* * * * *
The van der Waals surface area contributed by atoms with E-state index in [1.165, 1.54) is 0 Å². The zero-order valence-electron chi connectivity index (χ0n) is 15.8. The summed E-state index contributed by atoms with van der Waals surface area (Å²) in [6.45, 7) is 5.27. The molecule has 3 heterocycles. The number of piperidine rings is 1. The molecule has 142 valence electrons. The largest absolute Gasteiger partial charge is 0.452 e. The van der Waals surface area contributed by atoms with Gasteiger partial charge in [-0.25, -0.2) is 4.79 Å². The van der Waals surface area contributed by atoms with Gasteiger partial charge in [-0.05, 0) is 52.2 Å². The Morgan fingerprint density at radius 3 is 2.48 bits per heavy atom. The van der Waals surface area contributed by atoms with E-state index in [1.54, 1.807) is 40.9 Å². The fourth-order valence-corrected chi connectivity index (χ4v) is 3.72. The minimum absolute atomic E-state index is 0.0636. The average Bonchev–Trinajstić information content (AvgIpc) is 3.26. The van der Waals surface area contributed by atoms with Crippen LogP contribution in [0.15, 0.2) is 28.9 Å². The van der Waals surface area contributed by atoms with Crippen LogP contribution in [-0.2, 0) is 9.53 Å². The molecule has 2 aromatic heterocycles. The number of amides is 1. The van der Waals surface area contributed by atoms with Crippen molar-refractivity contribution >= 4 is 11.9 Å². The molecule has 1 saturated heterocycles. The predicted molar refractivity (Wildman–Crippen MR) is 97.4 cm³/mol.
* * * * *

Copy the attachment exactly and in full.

The van der Waals surface area contributed by atoms with E-state index in [1.165, 1.54) is 0 Å². The zero-order valence-electron chi connectivity index (χ0n) is 15.8. The summed E-state index contributed by atoms with van der Waals surface area (Å²) in [6.45, 7) is 5.27. The molecule has 3 heterocycles. The number of piperidine rings is 1. The molecule has 142 valence electrons. The largest absolute Gasteiger partial charge is 0.452 e. The van der Waals surface area contributed by atoms with Gasteiger partial charge in [-0.25, -0.2) is 4.79 Å². The van der Waals surface area contributed by atoms with Gasteiger partial charge in [-0.05, 0) is 52.2 Å². The Morgan fingerprint density at radius 3 is 2.48 bits per heavy atom. The van der Waals surface area contributed by atoms with E-state index in [1.54, 1.807) is 40.9 Å². The fourth-order valence-corrected chi connectivity index (χ4v) is 3.72. The minimum absolute atomic E-state index is 0.0636. The average Bonchev–Trinajstić information content (AvgIpc) is 3.26. The van der Waals surface area contributed by atoms with Crippen LogP contribution in [0.15, 0.2) is 28.9 Å². The van der Waals surface area contributed by atoms with Crippen LogP contribution in [-0.2, 0) is 9.53 Å². The molecule has 2 aromatic heterocycles. The number of amides is 1. The van der Waals surface area contributed by atoms with Crippen molar-refractivity contribution >= 4 is 11.9 Å². The molecule has 1 saturated heterocycles. The predicted molar refractivity (Wildman–Crippen MR) is 97.4 cm³/mol.